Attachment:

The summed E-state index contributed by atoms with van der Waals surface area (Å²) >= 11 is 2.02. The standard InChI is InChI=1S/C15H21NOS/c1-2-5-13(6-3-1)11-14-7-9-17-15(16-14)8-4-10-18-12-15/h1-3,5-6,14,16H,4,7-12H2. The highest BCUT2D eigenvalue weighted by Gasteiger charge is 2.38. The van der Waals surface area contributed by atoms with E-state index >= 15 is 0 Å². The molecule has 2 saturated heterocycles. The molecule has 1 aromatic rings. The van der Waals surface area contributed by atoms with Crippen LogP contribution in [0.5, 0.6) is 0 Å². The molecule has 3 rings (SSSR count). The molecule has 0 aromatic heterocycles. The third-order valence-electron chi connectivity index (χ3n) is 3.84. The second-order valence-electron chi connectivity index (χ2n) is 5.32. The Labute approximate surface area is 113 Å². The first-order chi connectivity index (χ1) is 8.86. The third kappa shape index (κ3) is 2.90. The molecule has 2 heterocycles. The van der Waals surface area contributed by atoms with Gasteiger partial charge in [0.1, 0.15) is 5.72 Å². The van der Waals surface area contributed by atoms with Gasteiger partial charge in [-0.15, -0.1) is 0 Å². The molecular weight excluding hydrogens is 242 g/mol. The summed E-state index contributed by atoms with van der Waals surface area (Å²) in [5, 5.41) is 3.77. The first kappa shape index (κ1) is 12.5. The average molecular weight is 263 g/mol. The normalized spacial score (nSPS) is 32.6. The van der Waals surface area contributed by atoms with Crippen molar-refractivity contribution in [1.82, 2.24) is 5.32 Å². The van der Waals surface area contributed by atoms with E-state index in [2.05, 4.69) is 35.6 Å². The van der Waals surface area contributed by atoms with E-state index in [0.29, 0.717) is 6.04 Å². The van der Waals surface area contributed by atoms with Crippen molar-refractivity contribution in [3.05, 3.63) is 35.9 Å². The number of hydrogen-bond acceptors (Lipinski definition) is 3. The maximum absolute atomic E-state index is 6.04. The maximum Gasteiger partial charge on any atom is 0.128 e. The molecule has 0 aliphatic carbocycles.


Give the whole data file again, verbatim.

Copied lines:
The summed E-state index contributed by atoms with van der Waals surface area (Å²) >= 11 is 2.02. The standard InChI is InChI=1S/C15H21NOS/c1-2-5-13(6-3-1)11-14-7-9-17-15(16-14)8-4-10-18-12-15/h1-3,5-6,14,16H,4,7-12H2. The highest BCUT2D eigenvalue weighted by Gasteiger charge is 2.38. The van der Waals surface area contributed by atoms with E-state index >= 15 is 0 Å². The molecule has 2 saturated heterocycles. The molecule has 1 aromatic rings. The van der Waals surface area contributed by atoms with Crippen LogP contribution in [0.5, 0.6) is 0 Å². The molecule has 3 rings (SSSR count). The molecule has 0 aromatic heterocycles. The third-order valence-electron chi connectivity index (χ3n) is 3.84. The second-order valence-electron chi connectivity index (χ2n) is 5.32. The Labute approximate surface area is 113 Å². The first-order chi connectivity index (χ1) is 8.86. The third kappa shape index (κ3) is 2.90. The molecule has 2 heterocycles. The van der Waals surface area contributed by atoms with Gasteiger partial charge in [0.1, 0.15) is 5.72 Å². The van der Waals surface area contributed by atoms with Gasteiger partial charge in [-0.15, -0.1) is 0 Å². The molecular weight excluding hydrogens is 242 g/mol. The summed E-state index contributed by atoms with van der Waals surface area (Å²) in [5, 5.41) is 3.77. The first kappa shape index (κ1) is 12.5. The average molecular weight is 263 g/mol. The normalized spacial score (nSPS) is 32.6. The van der Waals surface area contributed by atoms with Crippen molar-refractivity contribution in [1.82, 2.24) is 5.32 Å². The van der Waals surface area contributed by atoms with E-state index in [2.05, 4.69) is 35.6 Å². The van der Waals surface area contributed by atoms with E-state index in [0.29, 0.717) is 6.04 Å². The van der Waals surface area contributed by atoms with Crippen molar-refractivity contribution in [3.05, 3.63) is 35.9 Å². The number of hydrogen-bond acceptors (Lipinski definition) is 3. The maximum absolute atomic E-state index is 6.04. The maximum Gasteiger partial charge on any atom is 0.128 e. The molecule has 0 aliphatic carbocycles.